Specific vs. Automated SegmentationBy Ricardo Bueno
Segments are essentially smaller lists of subscribers made up of the same type of persona. They’re important because, by creating segments, you can then start to create more relevant offers for each specific group thereby increasing your chances of conversion.
When a visitor comes to your website, you should be applying tags or custom field data about:
- Lead magnets downloaded,
- Products purchased,
- Survey answers chosen,
… and so on.
So when a visitor signs up for my Charge What Your Worth course, they self-identify - as a developer, freelancer, writer, etc. - and they’re tagged accordingly on my ESP (email service provider).
My typical subscriber who's been on my list for a few months has more than 100+ tags applied to them because I track literally everything. And you should do the same.
I call the above specific segmentation. "People with the tag 'customer'. People who have the 'business_type' custom field set to 'designer' as a result of completing a survey we send them."
There's also automated segmentation, which is a very interesting rabbit hole to explore. This is information like, 'What content consumption trends can we pick up on?', 'Where are they located?', or 'What key pages have they visited on our website?'
RightMessage allows you to combine both forms of segmentation data, specific and automated, in a pretty interesting way.
When you setup a change in RightMessage (like, "Swap out this call-to-action with X" or "Replace the hero image with Y"), you're going to tie that change to a particular segment.
And within RightMessage, you'll be able to create segments using the following criteria:
Browser - Information we get from the user's device
- URL Parameters (like UTM variables)
- Browser (e.g. mobile Safari)
- Device (e.g. iPhone 7)
- Cookie (any cookies that are set for the user)
- Language (browser's language)
Behavior - Information we get about how the user has engaged so far
- Original referrer
- Whether they're a first-time visitor
- Time since last visit
- Viewed X number of pages within Y timeframe
- Viewed a particular page, and whether they viewed it within the last X page views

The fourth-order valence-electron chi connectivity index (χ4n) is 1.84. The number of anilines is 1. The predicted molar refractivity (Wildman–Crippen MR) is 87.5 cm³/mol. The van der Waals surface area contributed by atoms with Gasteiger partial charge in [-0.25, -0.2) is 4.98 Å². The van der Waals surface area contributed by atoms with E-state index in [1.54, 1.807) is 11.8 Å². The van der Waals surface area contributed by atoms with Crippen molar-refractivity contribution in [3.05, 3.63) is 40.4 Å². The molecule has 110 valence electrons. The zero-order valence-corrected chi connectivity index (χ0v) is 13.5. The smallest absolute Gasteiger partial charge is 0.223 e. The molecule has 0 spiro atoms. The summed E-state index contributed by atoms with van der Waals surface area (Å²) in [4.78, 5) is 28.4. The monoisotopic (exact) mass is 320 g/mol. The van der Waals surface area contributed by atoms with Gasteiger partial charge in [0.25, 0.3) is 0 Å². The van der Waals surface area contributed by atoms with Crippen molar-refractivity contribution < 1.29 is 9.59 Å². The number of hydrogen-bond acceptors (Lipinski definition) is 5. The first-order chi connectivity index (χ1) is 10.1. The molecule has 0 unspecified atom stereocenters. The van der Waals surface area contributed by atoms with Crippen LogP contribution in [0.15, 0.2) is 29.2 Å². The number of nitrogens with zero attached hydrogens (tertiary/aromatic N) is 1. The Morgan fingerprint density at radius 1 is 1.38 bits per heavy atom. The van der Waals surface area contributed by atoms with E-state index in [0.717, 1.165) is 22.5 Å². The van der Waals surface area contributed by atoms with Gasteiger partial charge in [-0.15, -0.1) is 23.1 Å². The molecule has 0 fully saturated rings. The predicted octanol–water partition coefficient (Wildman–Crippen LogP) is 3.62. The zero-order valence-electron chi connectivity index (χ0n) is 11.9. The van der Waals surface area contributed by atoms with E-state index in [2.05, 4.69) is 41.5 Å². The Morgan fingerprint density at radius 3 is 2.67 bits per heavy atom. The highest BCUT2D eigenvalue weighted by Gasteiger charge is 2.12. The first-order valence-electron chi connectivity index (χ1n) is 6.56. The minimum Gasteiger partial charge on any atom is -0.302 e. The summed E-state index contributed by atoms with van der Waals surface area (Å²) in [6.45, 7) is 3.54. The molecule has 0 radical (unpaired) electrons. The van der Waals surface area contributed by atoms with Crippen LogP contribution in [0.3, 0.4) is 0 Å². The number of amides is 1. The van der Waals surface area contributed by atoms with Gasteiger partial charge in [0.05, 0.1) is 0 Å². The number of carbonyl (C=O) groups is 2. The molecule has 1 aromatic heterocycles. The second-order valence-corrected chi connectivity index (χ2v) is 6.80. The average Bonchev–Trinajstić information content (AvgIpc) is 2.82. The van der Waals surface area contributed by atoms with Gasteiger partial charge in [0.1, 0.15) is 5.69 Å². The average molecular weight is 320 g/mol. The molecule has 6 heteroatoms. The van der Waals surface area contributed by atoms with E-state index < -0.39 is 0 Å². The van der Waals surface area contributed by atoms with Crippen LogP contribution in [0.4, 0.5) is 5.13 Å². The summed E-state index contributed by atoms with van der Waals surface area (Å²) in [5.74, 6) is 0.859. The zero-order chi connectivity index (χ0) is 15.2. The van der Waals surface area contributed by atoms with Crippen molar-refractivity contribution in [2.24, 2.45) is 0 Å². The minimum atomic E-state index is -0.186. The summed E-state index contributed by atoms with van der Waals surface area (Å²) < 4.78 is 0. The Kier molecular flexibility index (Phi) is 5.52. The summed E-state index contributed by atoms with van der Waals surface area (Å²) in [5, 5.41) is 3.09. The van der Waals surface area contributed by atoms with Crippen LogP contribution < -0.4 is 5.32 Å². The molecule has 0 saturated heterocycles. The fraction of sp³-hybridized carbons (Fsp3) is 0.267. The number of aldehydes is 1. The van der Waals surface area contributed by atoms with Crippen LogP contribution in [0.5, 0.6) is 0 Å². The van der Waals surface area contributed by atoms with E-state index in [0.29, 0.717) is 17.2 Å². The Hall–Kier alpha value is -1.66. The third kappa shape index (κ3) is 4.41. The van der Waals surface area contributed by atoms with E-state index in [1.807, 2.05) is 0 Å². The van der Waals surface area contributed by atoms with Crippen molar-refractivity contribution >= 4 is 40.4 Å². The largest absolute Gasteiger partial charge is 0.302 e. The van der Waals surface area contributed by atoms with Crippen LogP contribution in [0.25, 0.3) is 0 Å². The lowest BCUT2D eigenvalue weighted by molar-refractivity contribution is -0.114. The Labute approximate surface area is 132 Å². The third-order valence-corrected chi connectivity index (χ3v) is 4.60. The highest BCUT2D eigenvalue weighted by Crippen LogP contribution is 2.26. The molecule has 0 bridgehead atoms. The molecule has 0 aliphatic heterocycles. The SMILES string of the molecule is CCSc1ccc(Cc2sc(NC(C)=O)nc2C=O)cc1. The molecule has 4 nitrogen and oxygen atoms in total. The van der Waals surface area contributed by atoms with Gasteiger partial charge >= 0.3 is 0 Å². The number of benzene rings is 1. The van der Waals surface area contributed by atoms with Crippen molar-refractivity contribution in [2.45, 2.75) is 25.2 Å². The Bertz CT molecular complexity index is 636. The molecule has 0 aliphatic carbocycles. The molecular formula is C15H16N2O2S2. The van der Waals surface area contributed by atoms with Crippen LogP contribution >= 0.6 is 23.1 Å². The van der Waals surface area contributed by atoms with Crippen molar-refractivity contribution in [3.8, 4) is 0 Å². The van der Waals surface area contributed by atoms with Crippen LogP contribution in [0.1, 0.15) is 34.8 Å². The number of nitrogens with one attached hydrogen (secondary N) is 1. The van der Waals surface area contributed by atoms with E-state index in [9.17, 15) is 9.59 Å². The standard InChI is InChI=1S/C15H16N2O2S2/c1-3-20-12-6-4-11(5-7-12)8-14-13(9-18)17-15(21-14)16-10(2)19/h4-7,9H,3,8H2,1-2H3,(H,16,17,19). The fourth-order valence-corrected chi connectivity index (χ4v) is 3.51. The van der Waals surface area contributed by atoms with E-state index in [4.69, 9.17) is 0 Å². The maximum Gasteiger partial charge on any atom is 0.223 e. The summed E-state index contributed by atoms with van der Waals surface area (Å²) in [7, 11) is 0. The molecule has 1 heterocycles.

- Original landing page
- Viewed X% of a particular page
- Content scoring - e.g., of the groupings of content of your website, like blog categories/tags, what trends can we pick up on?
- Key events being triggered (like the sort you send to Google Analytics, Mixpanel, etc.)
- Goals being triggered (like purchase events)
Contact - What internal data we store about the user
- Whether the viewer is known (true/false)
- Tag data
- Custom field data (name, email address, etc.)
Through the combination of the above, we could say something like:
- If the user hasn't yet opted in and has primarily read material on marketing, change the end-of-page CTA across all pages to be something marketing related, and on the homepage change the hero to be marketing-y.
- If the user hasn't yet opted in but showed up on our homepage from a blog focused on marketers, change all the CTA’s across the site and the core language to assume the viewer is a marketer.
- If the user is known but hasn't yet bought anything, change the CTA and the highlighted option in the navigation to point people toward the entry-level product.
- If the user is known to be a designer and has clicked a trigger link signifying that she needs help closing deals, when she's viewing our course sales page change the headline and copy to speak directly to designers, show testimonials from other designers, and when presenting the offer really focus on how the product will help her close more deals.
The above is pretty common sense. I don't think anyone needs to A/B test whether any of those bullet points, when implemented, would help increase conversions.
Over to you …
Are you properly tagging your subscribers to keep tabs on what they’ve downloaded? Are you properly segmenting your subscribers to identify customers vs non-customers and create more effective sales funnels?